For years, Richard Jackson has needed a wheelchair for mobility, and used one without incident during his stay in prison. When he was transferred to Santa Rosa Correctional Institution, however, prison officials took away his wheelchair while in his cell. He was locked alone in his cell for over a year, only permitted to leave for one hour three times per week. When in the cell, he was forced to drag himself across the floor to get between the bed, toilet, and sink. He developed sores on his legs and his shoulders dislocated. When he filed a pro se lawsuit over this humiliating and degrading treatment, he was transferred to another institution, where his food was withheld and he was beaten by corrections officers in retaliation.
Lawyers from FJI and the ACLU of Florida stepped in to represent him, to ensure that incarcerated people with disabilities receive the aids and services they’re entitled to, and that they’re treated with dignity and respect. The attorneys have filed a new Complaint, bringing claims under the Eighth Amendment, Americans with Disabilities Act, Rehabilitation Act, and First Amendment. The ACLU’s press release can be found here. Press coverage of this case can be found here.
4/15/15 Update: The parties have reached a settlement resolving this case. The FDOC will pay roughly $97,000 in damages and attorneys’ fees, and have promised to allow Mr. Jackson to keep and use his wheelchair in every part of every prison compound.
“We are very pleased that we were able to reach a settlement that reflects the fact that people in our prisons should not be subject to inhuman and degrading conditions or be denied medically-necessary accommodations,” stated ACLU of Florida staff attorney Benjamin Stevenson. “The abuse and violence that goes on in Florida prisons violates the principles that our Constitution was created to protect. With the eyes of the state on our prisons as more horror stories seem to come out of our prisons every week, we hope this settlement will bring us one step closer to ending the toxic culture of violence that has plagued the Florida Department of Corrections.”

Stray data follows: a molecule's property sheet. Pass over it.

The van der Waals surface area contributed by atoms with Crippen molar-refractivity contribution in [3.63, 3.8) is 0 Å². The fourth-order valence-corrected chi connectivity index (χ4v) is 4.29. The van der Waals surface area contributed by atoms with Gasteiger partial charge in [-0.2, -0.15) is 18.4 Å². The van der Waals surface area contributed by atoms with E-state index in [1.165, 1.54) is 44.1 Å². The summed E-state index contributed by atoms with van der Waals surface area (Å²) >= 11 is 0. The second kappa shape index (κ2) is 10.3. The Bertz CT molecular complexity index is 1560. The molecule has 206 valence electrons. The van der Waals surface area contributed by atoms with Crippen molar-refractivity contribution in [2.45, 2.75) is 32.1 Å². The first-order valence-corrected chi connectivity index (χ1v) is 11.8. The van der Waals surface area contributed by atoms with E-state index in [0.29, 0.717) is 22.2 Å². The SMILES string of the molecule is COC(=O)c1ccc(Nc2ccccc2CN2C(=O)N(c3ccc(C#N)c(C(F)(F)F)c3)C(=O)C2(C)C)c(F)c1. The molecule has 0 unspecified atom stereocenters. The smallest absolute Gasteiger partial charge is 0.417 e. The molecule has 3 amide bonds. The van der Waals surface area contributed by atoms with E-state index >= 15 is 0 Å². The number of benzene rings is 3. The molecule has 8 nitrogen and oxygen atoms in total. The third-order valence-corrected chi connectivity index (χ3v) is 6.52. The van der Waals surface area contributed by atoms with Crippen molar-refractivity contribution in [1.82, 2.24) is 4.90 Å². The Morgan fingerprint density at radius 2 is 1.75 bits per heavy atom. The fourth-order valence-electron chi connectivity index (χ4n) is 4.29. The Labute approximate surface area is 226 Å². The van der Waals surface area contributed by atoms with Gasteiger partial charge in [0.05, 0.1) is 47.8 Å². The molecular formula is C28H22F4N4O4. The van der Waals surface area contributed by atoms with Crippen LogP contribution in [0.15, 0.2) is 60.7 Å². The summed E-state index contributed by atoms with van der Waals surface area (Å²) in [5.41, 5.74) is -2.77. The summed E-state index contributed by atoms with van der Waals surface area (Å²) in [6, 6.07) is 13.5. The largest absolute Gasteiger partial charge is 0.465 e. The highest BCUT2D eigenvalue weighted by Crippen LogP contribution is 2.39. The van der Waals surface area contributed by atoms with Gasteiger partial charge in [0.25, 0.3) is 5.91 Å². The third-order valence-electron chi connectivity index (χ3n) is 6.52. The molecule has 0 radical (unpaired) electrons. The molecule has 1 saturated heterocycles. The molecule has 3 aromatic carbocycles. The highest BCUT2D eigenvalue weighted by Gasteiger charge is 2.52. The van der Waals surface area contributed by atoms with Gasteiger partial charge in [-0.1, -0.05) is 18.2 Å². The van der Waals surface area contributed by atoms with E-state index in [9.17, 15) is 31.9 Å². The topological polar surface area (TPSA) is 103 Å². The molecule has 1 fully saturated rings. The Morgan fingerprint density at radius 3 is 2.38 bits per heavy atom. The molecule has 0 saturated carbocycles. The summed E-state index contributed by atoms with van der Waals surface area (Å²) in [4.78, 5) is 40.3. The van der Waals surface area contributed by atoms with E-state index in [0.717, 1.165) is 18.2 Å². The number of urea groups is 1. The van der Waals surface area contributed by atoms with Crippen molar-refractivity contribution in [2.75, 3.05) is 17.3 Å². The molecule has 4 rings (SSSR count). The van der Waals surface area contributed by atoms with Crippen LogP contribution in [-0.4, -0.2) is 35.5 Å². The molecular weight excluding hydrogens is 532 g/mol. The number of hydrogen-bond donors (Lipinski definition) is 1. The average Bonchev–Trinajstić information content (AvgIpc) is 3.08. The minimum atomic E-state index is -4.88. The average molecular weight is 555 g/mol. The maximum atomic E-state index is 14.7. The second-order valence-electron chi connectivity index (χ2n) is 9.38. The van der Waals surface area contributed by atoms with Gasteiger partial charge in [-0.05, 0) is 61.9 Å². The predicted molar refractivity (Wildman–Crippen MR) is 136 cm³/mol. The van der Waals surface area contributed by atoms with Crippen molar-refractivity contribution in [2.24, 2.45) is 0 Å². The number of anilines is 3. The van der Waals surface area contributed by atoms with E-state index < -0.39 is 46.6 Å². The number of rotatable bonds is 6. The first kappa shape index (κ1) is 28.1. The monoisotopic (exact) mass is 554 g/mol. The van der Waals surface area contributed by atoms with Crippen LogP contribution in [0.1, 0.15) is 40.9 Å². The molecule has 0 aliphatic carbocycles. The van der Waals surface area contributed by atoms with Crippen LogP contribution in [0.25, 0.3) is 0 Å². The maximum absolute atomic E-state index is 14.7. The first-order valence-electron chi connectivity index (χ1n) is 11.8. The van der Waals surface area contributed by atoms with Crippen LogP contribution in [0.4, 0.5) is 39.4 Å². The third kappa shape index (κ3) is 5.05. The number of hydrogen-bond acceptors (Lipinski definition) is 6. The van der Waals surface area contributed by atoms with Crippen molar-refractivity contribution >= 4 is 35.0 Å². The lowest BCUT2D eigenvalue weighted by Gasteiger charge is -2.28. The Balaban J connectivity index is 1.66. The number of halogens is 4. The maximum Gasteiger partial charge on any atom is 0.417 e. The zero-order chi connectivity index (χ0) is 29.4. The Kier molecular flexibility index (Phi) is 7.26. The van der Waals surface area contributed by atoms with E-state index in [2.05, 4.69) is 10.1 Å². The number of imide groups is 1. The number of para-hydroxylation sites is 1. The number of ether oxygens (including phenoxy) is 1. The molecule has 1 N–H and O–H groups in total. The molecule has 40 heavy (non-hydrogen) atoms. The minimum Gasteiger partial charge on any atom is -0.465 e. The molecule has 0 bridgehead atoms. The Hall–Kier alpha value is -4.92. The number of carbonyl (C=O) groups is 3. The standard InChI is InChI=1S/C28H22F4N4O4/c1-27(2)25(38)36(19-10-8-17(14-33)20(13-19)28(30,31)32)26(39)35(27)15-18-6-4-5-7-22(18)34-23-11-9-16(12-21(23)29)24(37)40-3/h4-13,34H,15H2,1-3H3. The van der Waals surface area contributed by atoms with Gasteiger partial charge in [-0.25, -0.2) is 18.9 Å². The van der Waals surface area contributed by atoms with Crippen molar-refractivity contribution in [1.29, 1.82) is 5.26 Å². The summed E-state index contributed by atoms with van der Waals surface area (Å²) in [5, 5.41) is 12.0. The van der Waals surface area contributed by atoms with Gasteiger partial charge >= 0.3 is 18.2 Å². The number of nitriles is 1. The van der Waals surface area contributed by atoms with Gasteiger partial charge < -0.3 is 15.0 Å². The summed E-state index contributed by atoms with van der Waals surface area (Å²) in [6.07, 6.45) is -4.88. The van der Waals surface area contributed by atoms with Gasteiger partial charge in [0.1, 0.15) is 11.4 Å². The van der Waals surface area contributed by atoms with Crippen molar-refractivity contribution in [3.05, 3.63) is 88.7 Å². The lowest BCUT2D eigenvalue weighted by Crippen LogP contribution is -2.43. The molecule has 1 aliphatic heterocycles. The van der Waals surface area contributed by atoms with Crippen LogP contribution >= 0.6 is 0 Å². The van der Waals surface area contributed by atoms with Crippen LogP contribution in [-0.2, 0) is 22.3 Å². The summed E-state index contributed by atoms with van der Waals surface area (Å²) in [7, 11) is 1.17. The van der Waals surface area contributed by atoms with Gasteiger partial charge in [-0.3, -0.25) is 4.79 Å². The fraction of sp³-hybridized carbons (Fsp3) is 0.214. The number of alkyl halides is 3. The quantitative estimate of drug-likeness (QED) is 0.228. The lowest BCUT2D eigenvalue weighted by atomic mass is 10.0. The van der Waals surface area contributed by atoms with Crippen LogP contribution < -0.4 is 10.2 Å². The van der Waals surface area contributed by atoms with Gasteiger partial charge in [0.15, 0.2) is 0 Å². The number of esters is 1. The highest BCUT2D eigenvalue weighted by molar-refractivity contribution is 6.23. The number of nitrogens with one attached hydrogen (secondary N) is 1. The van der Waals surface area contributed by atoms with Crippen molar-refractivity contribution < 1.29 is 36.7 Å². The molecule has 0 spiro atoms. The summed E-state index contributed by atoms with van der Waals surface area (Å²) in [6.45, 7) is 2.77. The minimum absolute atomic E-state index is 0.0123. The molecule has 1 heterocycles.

“Hopefully this settlement reminds the Department that this barbaric mistreatment won’t be tolerated,” stated Dante Trevisani, an attorney with the Florida Justice Institute. “All incarcerated people with disabilities are entitled to accommodations so they can effectively access all prison facilities with dignity.”
Press coverage of the settlement can be found here.